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Sarah Buel

has spent the past 27 years working with battered women, abused children and juveniles within the legal system. Currently, Buel is a clinical professor at the University of Texas School of Law, having started, and subsequently co-directed its Domestic Violence Clinic. She also teaches "Domestic Violence and the Law," and torts courses. She is co-founder of the University of Texas Voices Against Violence program that has developed a system of comprehensive, coordinated services for victims of sexual assault, relationship violence, and stalking. She co-founded the University of Texas Institute on Domestic Violence and Sexual Assault that focuses on research, pedagogy, and direct services. She also is an adjunct professor at Harvard Medical School. Buel has served as special counsel for the Texas District and County Attorneys Association, providing training, technical, and case assistance to prosecutors throughout Texas. As a domestic violence survivor, Buel has been committed to improving the court and community response to abuse victims. She was a welfare mother before working days full time and going to school at night for seven years to obtain her undergraduate degree. She later graduated cum laude from Harvard Law School, where she founded the Harvard Battered Women's Advocacy Project, the Harvard Women in Prison Project, and the Harvard Children and Family Rights Project. Buel has written extensively on family violence issues. She is most proud of her son, Jacey, who counsels violent youths in Boston schools.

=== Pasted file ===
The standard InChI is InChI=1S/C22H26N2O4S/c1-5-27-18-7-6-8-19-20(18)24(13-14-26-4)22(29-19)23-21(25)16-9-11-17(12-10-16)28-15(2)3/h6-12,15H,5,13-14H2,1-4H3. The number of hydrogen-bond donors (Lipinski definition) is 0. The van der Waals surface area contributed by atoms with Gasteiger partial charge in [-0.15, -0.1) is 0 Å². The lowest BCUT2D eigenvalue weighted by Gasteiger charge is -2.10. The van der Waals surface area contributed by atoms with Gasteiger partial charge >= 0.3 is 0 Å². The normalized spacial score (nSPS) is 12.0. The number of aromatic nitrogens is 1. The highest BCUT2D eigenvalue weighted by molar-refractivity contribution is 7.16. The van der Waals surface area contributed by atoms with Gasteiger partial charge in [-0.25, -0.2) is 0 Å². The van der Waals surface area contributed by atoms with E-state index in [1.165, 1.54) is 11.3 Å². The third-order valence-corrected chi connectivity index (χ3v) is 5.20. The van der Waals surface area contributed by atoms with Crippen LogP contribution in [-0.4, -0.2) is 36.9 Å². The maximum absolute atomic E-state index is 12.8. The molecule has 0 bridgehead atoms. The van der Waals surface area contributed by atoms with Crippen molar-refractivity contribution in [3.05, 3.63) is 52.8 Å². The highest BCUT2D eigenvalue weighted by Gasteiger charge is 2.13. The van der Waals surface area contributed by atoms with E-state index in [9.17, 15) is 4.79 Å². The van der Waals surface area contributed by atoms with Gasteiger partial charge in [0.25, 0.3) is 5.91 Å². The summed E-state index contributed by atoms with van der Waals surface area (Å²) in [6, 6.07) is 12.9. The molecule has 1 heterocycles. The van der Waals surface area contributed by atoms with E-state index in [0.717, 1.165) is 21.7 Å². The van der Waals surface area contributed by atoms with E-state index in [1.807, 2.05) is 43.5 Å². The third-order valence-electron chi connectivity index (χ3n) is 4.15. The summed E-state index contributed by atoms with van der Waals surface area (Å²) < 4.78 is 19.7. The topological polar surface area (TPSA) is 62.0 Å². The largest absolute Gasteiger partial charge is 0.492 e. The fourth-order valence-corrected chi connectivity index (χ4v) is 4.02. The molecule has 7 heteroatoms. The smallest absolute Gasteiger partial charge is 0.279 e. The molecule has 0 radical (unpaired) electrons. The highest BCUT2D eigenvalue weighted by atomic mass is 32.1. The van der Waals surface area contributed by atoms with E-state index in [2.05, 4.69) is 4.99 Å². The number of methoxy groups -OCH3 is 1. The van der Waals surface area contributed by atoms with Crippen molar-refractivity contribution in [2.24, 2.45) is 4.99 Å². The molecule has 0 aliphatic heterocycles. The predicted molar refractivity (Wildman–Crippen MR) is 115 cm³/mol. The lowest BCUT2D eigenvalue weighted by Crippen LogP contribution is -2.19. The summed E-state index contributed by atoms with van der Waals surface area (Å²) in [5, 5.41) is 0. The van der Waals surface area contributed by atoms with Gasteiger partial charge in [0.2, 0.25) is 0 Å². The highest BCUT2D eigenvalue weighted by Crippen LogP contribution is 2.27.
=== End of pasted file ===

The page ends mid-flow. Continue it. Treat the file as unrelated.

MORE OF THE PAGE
bell hooks,

acclaimed as one of the nation's leading public intellectuals by Atlantic Monthly, is the author of 20 books, most recently, Salvation: Black People and Love. Countless readers of her book All About Love shared that it gave them a clarity of heart and mind that had been lacking when they tried to understand the meaning of love in daily life and in our culture as a whole. Recognized by Utne Reader as one of the hundred visionaries who could change your life, in plain eloquent prose hooks takes sophisticated ideas and breaks them down so that they are accessible to us all. Born in Kentucky, she sees her bold speech as typical of the way most folks talked when she was growing up. Born into a family of six girls and one boy, to parents who have been together forever, she has been thinking about love since girlhood. Indeed, dialogues with black children in public schools where talks about love led to their telling her "love does not exist" inspired her to write about black people and love. Educated at Stanford University and the University of California, Santa Cruz where she wrote her dissertation on Toni Morrison, hooks was a professor of English at Yale University, Oberlin College and most recently distinguished professor of English at City College and the Graduate Center of the City University of New York. Currently she spends her time writing and lecturing around the nation and abroad.

Jackson Katz